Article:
Re: RARA-AVIS: Re: The Edgars (courtesy Sarah Weinman and Bill Crider)

From: Fred Willard (fwillard@bellsouth.net)
Date: 03 May 2009

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    Thanks for this post I enjoyed reading it.

    f

    On May 3, 2009, at 8:46 PM, JIM DOHERTY wrote:

    >
    >
    >
    > Todd,
    >
    > Re your comments below
    >
    > "Still the most ridiculous category. Somebody is goofy for Dick Wolf
    > and WIRE IN THE BLOOD (with CSI MIAMI in to pretend they aren't,
    > perhaps).
    >
    > "Best Television Episode Teleplay
    > 'Streetwise' Law & Order: SVU, Teleplay by Paul Grellong (Wolf
    > Films/NBC Universal)
    > 'Prayer of the Bone' Wire in the Blood, Teleplay by Patrick
    > Harbinson (BBC America)
    > 'Signature' Law & Order: SVU, Teleplay by Judith McCreary (Wolf
    > Films/NBC Universal)
    > 'You May Now Kill the Bride' CSI: Miami, Teleplay by Barry O'Brien
    > (CBS)
    > 'Burn Card' Law & Order, Teleplay by Ed Zuckerman and David Wilcox
    > (Wolf Films/NBC Universal)
    >
    > "In a year that also featured LIFE, DEXTER, and a slew of better
    > series than SVU and even the re-improving L&O, this has no relation
    > to sober professional judgement."
    >
    > I've served on an Edgar committee, and, while I'm ethically
    > constrained from talking about the actual deliberation and
    > discussion that took place, I can tell you a few things.
    >
    > First, the committee can only consider those works that are actually
    > submitted. Suppose hypothetically that Edgars were awarded in 1931
    > (for 1930), and, in the Best Novel category, that Dashiell Hammett
    > did NOT submit THE MALTESE FALCON, D.L. Sayers did NOT submit STRONG
    > POISON, and Ellery Queen did NOT submit THE FRENCH POWDER MYSTERY.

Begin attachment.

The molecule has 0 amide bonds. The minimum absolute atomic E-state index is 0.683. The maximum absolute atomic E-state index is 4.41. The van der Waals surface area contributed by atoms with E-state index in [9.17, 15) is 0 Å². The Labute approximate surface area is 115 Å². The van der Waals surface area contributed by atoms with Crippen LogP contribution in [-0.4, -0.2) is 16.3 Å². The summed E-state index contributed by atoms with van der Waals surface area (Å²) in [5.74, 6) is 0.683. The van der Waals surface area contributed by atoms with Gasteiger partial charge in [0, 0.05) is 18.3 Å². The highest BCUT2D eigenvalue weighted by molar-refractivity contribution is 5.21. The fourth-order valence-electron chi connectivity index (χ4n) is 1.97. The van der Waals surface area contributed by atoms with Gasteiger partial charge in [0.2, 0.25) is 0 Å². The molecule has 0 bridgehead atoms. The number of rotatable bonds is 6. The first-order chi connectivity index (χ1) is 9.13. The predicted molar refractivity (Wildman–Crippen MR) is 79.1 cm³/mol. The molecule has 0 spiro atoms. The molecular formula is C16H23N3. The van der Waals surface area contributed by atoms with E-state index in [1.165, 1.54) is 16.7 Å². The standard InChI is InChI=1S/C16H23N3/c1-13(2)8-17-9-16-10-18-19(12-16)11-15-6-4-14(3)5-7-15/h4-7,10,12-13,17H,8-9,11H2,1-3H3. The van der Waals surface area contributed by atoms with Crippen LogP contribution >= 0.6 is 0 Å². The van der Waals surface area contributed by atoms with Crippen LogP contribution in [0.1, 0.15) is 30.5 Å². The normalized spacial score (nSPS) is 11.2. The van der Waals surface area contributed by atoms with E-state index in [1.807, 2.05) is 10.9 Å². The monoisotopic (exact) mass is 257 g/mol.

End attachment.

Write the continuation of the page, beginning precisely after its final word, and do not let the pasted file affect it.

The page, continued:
> In that case, a situation would have been created in which it would
    > be much more likely that S.S. Van Dine might win for THE SCARAB
    > MURDER CASE, despite the fact that any of the other books were
    > clearly superior.
    >
    > Second, committee members are not necessarily encouraged to beat the
    > bushes for nominees. In fact, they might be actually discouraged
    > from doing so, because it might be construed as favoritism. So, if a
    > committee member knows of a worthy potential entry in the category
    > to which s/he is assigned that has not been entered, s/he might not
    > be in a position to encourage the author, publisher, or producer to
    > submit that piece.
    >
    > Third, though the L&O franchise and N.Y.P.D. BLUE have tended to
    > dominate over the last decade or so in this category, they haven't
    > always won. Dark horses have finished in first place on a number of
    > occasions. Episodes of THE SOPRANOS, BURN NOTICE, the British
    > version of LIFE ON MARS, THE PRACTICE, and SEA OF SOULS have all
    > won, despite the "inside track" that many suppose Dick Wolf and
    > Steven Bochco enjoy.
    >
    > Fourth, all that said, I'd skip over a dozen episodes of LIFE, which
    > leaves me totally cold, to catch one episode of L&O, L&O-SVU, or L&O-
    > CI. I don't have HBO, so I haven't seen DEXTER, but I'll bow to your
    > judgment.
    >
    > Finally, to me the more troubling aspect of the TV categories is
    > that in four out of the last seven years, no award, none at all, has
    > been made in the category of Best Mystery Teleplay Special (or best
    > Telefeature/Mini-Series, or whatever it's called these days). There
    > have been plenty of worthy potential entries in this category.
    > Presumably, not enough entries are getting submitted, and the
    > committee members feel constraints on encouraging entries. But the
    > whole point of having two separate TV categories, a custom going
    > back to 1971, arose out of the perceived unfairness of having an
    > episode in a weekly series compete with a higher-budgeted,
    > presumably more carefully produced TV-movie or serialized drama.
    >
    > In the three years leading up to 1971, though a number of regular
    > series episodes were nominated, the Edgar was awarded, in each case,
    > to a made-for-TV movie.
    >
    > However, if, in recent years, not enough TV-movies or serialized
    > "mini-series" are getting submitted to make the competition
    > worthwhile, maybe MWA should consider simply folding the two award
    > categories together again.
    >
    > JIM DOHERTY
    >
    >
    >

    [Non-text portions of this message have been removed]

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